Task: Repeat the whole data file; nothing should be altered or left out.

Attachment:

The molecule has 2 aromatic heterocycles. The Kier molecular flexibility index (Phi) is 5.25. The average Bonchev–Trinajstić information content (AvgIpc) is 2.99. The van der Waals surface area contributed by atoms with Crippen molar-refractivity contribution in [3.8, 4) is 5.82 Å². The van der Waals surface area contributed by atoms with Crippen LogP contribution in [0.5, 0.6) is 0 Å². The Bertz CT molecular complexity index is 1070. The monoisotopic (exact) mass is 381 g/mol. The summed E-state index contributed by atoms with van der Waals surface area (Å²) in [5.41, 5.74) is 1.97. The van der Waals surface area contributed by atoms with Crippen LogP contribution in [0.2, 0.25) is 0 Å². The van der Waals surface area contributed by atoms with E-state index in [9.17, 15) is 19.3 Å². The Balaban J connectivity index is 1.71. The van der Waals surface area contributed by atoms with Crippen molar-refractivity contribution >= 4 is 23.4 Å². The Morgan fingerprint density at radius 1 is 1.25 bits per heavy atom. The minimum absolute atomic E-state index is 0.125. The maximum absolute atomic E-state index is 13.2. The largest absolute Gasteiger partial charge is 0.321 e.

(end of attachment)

The molecule has 2 aromatic heterocycles. The Kier molecular flexibility index (Phi) is 5.25. The average Bonchev–Trinajstić information content (AvgIpc) is 2.99. The van der Waals surface area contributed by atoms with Crippen molar-refractivity contribution in [3.8, 4) is 5.82 Å². The van der Waals surface area contributed by atoms with Crippen LogP contribution in [0.5, 0.6) is 0 Å². The Bertz CT molecular complexity index is 1070. The monoisotopic (exact) mass is 381 g/mol. The summed E-state index contributed by atoms with van der Waals surface area (Å²) in [5.41, 5.74) is 1.97. The van der Waals surface area contributed by atoms with Crippen LogP contribution in [0.2, 0.25) is 0 Å². The van der Waals surface area contributed by atoms with E-state index in [9.17, 15) is 19.3 Å². The Balaban J connectivity index is 1.71. The van der Waals surface area contributed by atoms with Crippen molar-refractivity contribution >= 4 is 23.4 Å². The Morgan fingerprint density at radius 1 is 1.25 bits per heavy atom. The minimum absolute atomic E-state index is 0.125. The maximum absolute atomic E-state index is 13.2. The largest absolute Gasteiger partial charge is 0.321 e.